For Data Engineers

How to Integrate Stripe Webhooks and Amberflo to Create Seamless Pay-As-You-Go Options

Alongside our work to build the fastest and most efficient analytical database, our team is constantly striving to ensure that using FeatureBase is as easy as possible. Recently, our team has been working on developing a pay-as-you-go business model. This means that our customers can provision and deprovision all the databases that they need, anytime they want, and get charged based on the hourly consumption.

Two other software providers were necessary to achieve this business model: Amberflo and Stripe. Amberflo allows us to meter the infrastructure we deploy, can scale with our growth, and enables us to build and operate modern, usage-based pricing plans. Stripe allows us to securely store our customers' payment information and process charges according to their FeatureBase usage.

One recent security measure our team has been working through is tracking event updates for payments through Stripe and flagging any issues in real-time.

We documented our experience integrating Stripe Webhooks with Amberflo and are sharing our process with other teams who may be curious or interested in implementing a similar capability on their own product.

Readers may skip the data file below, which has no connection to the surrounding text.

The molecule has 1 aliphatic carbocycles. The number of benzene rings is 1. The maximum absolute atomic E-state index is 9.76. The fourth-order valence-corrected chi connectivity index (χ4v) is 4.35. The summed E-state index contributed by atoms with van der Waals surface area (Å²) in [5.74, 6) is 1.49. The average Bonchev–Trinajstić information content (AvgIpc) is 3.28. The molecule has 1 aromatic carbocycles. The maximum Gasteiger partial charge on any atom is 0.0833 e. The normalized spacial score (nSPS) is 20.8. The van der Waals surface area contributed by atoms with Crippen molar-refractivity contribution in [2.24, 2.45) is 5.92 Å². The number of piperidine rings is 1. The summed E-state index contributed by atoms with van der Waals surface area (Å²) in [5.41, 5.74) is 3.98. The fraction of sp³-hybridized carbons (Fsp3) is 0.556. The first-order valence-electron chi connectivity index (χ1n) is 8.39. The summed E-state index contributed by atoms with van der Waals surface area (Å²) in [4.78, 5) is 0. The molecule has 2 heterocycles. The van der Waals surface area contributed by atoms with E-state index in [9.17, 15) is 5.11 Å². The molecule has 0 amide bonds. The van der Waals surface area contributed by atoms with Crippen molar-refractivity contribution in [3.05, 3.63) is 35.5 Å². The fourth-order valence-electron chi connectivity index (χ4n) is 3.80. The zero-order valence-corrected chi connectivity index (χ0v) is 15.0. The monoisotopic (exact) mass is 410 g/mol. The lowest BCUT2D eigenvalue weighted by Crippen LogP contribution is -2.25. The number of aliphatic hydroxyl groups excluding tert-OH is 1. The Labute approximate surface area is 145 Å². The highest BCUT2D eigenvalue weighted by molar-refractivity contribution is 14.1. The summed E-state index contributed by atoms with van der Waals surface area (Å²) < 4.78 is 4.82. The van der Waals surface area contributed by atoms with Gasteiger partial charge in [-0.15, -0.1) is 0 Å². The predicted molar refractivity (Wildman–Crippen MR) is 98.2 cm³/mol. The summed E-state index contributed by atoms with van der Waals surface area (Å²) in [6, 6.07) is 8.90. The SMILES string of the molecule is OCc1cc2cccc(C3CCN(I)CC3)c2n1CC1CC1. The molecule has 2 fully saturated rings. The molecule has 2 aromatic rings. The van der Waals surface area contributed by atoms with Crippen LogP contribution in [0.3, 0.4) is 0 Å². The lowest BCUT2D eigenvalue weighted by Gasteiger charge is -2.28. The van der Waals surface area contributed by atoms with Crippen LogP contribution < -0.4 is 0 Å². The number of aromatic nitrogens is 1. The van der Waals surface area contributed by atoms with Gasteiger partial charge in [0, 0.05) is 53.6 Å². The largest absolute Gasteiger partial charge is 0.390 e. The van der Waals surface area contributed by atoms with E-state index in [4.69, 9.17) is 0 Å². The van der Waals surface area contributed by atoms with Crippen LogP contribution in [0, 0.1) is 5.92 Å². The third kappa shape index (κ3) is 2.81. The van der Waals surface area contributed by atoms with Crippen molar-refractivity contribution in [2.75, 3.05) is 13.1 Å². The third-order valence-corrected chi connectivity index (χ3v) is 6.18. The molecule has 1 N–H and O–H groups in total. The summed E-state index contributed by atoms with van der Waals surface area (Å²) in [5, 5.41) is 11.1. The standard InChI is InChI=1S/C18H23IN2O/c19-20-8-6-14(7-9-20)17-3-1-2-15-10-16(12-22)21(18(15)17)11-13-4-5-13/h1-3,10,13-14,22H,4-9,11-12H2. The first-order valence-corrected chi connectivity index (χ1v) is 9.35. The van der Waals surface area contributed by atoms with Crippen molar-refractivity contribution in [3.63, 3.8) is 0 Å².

What technologies were used?

Stripe is our payment processing platform in which we securely store all customer payment information. Webhooks are an HTTP event driven communication mechanism between two applications, and when configured in Stripe, they notify us of payment events. Amberflo is a usage-based pricing and billing platform with real-time meter event ingestion and aggregation. 

Amberflo monitors customers’ database consumption and produces the invoice. Stripe charges customers when it receives the Amberflo invoice and payment intent object, allowing us to automatically charge customers based on payment information we stored in Stripe.

The Problem